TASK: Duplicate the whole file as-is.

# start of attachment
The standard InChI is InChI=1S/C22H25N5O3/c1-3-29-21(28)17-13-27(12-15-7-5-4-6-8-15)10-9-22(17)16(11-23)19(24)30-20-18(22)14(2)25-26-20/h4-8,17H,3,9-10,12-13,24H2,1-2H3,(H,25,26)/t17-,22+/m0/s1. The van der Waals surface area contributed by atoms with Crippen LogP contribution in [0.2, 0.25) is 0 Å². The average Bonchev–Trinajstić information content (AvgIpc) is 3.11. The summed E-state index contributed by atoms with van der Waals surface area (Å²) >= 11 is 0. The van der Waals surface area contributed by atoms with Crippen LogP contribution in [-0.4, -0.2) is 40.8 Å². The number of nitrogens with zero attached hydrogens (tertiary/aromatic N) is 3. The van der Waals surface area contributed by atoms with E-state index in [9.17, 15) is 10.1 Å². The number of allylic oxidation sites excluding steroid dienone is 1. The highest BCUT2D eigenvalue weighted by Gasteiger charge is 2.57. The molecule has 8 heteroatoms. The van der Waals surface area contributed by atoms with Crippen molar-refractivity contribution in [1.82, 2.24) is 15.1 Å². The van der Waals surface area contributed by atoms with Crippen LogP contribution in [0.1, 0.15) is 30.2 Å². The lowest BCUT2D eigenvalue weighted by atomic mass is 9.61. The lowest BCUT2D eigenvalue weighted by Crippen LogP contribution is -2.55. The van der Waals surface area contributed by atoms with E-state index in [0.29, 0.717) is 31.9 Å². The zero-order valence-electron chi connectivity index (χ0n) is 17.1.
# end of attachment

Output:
The standard InChI is InChI=1S/C22H25N5O3/c1-3-29-21(28)17-13-27(12-15-7-5-4-6-8-15)10-9-22(17)16(11-23)19(24)30-20-18(22)14(2)25-26-20/h4-8,17H,3,9-10,12-13,24H2,1-2H3,(H,25,26)/t17-,22+/m0/s1. The van der Waals surface area contributed by atoms with Crippen LogP contribution in [0.2, 0.25) is 0 Å². The average Bonchev–Trinajstić information content (AvgIpc) is 3.11. The summed E-state index contributed by atoms with van der Waals surface area (Å²) >= 11 is 0. The van der Waals surface area contributed by atoms with Crippen LogP contribution in [-0.4, -0.2) is 40.8 Å². The number of nitrogens with zero attached hydrogens (tertiary/aromatic N) is 3. The van der Waals surface area contributed by atoms with E-state index in [9.17, 15) is 10.1 Å². The number of allylic oxidation sites excluding steroid dienone is 1. The highest BCUT2D eigenvalue weighted by Gasteiger charge is 2.57. The molecule has 8 heteroatoms. The van der Waals surface area contributed by atoms with Crippen molar-refractivity contribution in [1.82, 2.24) is 15.1 Å². The van der Waals surface area contributed by atoms with Crippen LogP contribution in [0.1, 0.15) is 30.2 Å². The lowest BCUT2D eigenvalue weighted by atomic mass is 9.61. The lowest BCUT2D eigenvalue weighted by Crippen LogP contribution is -2.55. The van der Waals surface area contributed by atoms with E-state index in [0.29, 0.717) is 31.9 Å². The zero-order valence-electron chi connectivity index (χ0n) is 17.1.